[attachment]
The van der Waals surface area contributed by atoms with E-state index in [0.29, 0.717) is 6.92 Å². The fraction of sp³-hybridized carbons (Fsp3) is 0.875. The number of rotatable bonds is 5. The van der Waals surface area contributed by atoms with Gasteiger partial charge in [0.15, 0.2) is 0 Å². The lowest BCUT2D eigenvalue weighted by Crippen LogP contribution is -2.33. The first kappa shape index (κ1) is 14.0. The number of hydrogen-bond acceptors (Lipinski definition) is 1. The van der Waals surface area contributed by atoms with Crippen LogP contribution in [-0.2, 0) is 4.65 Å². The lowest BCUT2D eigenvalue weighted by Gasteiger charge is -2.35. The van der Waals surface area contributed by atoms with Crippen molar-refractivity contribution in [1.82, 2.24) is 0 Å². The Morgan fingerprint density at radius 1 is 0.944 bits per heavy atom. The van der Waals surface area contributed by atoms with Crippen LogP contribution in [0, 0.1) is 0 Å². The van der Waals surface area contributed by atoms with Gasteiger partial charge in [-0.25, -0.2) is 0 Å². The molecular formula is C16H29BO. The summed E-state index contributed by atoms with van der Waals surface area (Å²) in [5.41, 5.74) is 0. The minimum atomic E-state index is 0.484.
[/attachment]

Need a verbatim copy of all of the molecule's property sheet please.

The van der Waals surface area contributed by atoms with E-state index in [0.29, 0.717) is 6.92 Å². The fraction of sp³-hybridized carbons (Fsp3) is 0.875. The number of rotatable bonds is 5. The van der Waals surface area contributed by atoms with Gasteiger partial charge in [0.15, 0.2) is 0 Å². The lowest BCUT2D eigenvalue weighted by Crippen LogP contribution is -2.33. The first kappa shape index (κ1) is 14.0. The number of hydrogen-bond acceptors (Lipinski definition) is 1. The van der Waals surface area contributed by atoms with Crippen LogP contribution in [-0.2, 0) is 4.65 Å². The lowest BCUT2D eigenvalue weighted by Gasteiger charge is -2.35. The van der Waals surface area contributed by atoms with Crippen molar-refractivity contribution in [1.82, 2.24) is 0 Å². The Morgan fingerprint density at radius 1 is 0.944 bits per heavy atom. The van der Waals surface area contributed by atoms with Crippen LogP contribution in [0, 0.1) is 0 Å². The van der Waals surface area contributed by atoms with Gasteiger partial charge in [-0.25, -0.2) is 0 Å². The molecular formula is C16H29BO. The summed E-state index contributed by atoms with van der Waals surface area (Å²) in [5.41, 5.74) is 0. The minimum atomic E-state index is 0.484.